A physician with a special name shares her family history and her passion for medicine
Patients tell Tanya Doctorian, MD she was born to be a doctor because it’s right in her name.
“I think every day I get a comment, ‘is that really your last name?’” Dr. Doctorian said. “At times showing my badge as proof, I say yes this is really my name.”
The advanced heart failure and transplant fellow at Tufts Medical Center explains that the name Doctorian is Armenian, meaning family of doctors. While she is the only physician in her immediate family, her great-great grandfather and his brother were medical doctors serving their communities in Armenia in the late 1800s and early 1900s.
“My great-great grandfather died in 1915 and I graduated from medical school exactly 100 years later, embracing my family’s namesake,” she said.
She was inspired to pursue medicine at an early age to combine her fascination with science and her eagerness to serve her community in a professional capacity. Her name was a cherry on top.
You may find Dr. Doctorian in the Cardiac Care or Cardiomyopathy Unit where she is part of a team who treats complex heart failure patients. It’s a rewarding specialty where she builds longitudinal relationships with patients and their families, walking through their chronic illness together. It is also gratifying to see patients get a second chance at life following heart transplant or ventricular assist device (VAD) surgery.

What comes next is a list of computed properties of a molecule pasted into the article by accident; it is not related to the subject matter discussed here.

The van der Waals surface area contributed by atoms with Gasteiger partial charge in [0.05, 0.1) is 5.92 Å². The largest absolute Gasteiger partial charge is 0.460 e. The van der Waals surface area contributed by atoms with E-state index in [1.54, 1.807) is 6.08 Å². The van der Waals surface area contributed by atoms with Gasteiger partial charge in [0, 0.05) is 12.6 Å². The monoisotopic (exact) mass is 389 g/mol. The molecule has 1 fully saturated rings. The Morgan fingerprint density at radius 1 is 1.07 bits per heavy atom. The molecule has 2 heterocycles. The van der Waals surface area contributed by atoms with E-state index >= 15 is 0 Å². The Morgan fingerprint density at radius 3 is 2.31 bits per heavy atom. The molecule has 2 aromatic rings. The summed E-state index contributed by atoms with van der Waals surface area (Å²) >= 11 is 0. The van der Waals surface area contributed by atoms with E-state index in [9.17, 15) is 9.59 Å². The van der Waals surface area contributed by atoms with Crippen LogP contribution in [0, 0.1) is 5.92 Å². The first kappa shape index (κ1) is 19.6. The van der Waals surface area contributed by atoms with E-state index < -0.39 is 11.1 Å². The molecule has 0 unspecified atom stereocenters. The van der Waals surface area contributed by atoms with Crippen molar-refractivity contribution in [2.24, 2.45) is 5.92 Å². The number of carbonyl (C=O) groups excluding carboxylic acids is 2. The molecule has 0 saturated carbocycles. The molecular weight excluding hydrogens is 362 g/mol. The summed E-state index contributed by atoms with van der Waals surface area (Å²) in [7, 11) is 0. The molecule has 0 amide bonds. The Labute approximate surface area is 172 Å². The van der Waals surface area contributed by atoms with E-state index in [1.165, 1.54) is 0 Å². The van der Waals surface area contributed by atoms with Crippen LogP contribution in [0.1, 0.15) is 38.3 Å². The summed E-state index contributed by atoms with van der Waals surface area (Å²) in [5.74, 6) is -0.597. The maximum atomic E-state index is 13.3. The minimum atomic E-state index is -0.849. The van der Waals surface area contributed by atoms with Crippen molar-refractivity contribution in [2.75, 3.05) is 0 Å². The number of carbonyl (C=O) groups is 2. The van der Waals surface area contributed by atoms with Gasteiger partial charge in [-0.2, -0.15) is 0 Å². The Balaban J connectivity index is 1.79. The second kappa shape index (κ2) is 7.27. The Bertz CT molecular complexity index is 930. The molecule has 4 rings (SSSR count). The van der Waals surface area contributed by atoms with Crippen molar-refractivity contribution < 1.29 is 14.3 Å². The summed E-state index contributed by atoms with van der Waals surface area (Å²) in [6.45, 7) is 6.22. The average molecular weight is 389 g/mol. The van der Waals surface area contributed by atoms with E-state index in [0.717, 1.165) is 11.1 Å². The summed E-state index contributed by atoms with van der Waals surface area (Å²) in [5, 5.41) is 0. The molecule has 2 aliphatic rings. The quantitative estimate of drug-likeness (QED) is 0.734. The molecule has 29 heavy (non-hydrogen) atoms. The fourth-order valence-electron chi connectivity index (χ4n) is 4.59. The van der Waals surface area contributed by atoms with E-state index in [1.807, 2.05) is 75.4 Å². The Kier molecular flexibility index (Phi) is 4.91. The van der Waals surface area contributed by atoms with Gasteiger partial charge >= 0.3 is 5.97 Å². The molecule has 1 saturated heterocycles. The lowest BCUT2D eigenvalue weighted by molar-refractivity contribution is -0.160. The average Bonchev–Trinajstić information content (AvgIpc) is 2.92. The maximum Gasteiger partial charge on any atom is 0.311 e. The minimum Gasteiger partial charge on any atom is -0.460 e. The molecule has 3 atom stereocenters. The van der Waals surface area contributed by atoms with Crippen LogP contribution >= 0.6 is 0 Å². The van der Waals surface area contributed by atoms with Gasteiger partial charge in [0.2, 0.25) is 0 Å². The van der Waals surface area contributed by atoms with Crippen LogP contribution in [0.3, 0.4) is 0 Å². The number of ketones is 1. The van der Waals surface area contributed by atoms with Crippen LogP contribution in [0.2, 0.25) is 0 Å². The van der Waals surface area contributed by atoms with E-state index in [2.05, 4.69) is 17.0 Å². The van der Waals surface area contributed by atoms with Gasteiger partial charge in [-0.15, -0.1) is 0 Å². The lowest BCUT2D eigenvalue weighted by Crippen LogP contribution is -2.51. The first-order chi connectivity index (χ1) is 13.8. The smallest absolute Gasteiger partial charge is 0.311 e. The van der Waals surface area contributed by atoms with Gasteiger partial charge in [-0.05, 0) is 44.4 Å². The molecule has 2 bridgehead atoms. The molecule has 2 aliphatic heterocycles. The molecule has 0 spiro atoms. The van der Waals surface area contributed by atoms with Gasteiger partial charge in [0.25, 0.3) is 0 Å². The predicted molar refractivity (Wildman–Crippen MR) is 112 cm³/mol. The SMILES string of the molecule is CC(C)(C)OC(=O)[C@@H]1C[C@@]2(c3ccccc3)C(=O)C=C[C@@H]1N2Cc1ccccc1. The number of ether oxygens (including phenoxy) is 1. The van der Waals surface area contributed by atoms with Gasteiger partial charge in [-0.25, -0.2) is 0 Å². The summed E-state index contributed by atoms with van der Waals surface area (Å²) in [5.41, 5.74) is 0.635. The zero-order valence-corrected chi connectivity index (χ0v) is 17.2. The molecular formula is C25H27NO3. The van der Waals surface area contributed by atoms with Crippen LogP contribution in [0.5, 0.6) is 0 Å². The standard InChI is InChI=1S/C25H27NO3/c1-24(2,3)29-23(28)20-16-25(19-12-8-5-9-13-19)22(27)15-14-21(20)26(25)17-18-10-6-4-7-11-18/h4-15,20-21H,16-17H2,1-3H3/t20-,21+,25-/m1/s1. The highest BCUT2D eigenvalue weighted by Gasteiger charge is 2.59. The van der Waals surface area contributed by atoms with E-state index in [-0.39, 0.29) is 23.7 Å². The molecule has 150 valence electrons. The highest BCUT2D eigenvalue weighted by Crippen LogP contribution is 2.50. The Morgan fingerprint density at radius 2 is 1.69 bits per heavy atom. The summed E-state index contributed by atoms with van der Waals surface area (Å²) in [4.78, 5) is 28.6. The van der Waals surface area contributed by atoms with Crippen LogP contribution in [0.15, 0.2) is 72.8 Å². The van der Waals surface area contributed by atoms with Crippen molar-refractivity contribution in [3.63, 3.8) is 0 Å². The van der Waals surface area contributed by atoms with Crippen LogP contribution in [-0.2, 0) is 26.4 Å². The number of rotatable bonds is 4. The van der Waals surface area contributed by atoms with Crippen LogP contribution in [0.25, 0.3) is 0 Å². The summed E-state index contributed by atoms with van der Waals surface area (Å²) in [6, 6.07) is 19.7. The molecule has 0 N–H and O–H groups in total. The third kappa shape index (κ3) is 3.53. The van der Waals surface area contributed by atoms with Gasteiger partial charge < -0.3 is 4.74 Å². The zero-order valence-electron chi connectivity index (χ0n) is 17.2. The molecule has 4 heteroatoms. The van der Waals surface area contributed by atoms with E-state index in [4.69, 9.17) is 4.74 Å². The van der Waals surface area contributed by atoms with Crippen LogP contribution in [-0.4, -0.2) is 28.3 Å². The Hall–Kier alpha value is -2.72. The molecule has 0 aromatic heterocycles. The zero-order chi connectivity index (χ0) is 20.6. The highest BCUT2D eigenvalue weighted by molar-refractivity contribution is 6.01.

She really enjoys her training here at Tufts MC, particularly working with inspiring attendings, supportive advanced practitioners and down-to-earth fellows. “It’s like a family,” she says.
Speaking of family, her husband Alec Kherlopian is also here at Tufts MC as a third-year cardiology fellow. They are expecting a child this spring.
Besides medicine, the Doctorian family is musically talented. She followed in her father’s footsteps by playing the piano.
Follow her on Twitter at @doctorpianist.
Photo by Andrea Babikian